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Up to scratch is used to mean of acceptable quality. Does anyone know why scratch?

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I've also heard this as "up to snuff" (and more frequently, I believe). – Robusto Nov 24 '10 at 18:39
up vote 0 down vote accepted

A google search shows:

The phrase used in pugilists' fights. A line was scratched on the ground to which the contestants had to put their forward foot before the fight could begin.

The Oxford Engl. Dict. confirms his story. Under "scratch" (noun):

'Sporting.' A line or mark drawn as an indication of a boundary or starting-point; in Cricket, a 'crease' (obs.); in Pugilism, the line drawn across the ring, to which boxers are brought for an encounter. Hence in various phrases (often fig.), as 'to come up to the scratch,' 'to bring to the scratch,' 'to toe the scratch,' etc.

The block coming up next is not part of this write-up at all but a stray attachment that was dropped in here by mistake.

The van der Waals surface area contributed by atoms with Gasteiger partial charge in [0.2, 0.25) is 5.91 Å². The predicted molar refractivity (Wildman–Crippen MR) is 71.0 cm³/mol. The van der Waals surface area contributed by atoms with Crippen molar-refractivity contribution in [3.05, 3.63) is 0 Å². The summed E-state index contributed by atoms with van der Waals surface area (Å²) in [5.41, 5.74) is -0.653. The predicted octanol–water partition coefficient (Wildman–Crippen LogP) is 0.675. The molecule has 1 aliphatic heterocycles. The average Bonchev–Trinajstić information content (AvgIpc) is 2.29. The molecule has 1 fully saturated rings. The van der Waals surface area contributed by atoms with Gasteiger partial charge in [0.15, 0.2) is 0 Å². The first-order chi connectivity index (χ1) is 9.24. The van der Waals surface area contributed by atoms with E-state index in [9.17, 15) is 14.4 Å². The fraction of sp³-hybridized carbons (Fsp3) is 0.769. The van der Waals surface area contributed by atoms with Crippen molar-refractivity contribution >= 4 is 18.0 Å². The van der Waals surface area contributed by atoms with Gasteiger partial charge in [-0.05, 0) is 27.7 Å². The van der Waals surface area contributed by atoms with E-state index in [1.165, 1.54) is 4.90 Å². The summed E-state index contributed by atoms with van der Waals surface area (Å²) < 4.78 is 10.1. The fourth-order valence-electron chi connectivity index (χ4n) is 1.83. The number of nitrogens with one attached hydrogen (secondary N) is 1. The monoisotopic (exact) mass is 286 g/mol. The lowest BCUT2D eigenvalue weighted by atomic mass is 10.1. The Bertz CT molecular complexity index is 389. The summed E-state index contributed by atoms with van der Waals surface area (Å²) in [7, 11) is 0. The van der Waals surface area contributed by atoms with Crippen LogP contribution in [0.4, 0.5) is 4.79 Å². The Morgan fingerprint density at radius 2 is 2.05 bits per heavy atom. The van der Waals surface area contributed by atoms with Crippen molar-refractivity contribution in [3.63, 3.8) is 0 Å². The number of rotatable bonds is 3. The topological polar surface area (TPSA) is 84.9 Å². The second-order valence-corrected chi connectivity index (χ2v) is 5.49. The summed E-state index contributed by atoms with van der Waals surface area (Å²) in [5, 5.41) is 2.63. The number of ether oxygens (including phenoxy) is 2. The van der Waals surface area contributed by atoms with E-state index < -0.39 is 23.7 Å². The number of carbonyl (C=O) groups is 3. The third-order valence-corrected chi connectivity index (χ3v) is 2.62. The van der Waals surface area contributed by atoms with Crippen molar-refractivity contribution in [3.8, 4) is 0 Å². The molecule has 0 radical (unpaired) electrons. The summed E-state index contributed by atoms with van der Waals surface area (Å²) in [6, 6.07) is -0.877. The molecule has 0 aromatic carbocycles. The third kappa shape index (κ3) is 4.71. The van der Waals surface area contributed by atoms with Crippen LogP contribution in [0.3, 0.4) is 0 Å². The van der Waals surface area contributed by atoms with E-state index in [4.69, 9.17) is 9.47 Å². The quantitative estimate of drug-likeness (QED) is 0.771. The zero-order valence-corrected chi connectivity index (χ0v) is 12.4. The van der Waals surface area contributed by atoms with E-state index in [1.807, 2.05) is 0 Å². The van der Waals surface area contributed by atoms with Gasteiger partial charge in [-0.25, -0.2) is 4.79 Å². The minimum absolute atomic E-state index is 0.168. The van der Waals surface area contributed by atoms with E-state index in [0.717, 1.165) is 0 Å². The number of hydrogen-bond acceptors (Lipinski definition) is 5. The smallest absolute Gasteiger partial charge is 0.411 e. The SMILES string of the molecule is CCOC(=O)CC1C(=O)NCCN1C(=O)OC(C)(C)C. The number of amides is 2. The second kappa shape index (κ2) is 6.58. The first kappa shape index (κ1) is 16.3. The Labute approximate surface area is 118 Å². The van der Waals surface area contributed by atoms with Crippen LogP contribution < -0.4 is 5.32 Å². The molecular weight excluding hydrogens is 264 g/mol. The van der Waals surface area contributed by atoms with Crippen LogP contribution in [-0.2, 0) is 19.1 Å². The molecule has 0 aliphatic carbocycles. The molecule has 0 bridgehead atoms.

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Please don't plagiarize. You should cite your source: phrases.org.uk/bulletin_board/9/messages/53.html – Joshua Karstendick Nov 24 '10 at 18:45
Sure. Now it is cited. – Anderson Silva Nov 24 '10 at 18:54

Many figurative senses (e.g. up to scratch) are from sporting use for "line or mark drawn as a starting place," attested from 1778.

This is also where we get the phrases starting from scratch and cooking from scratch.

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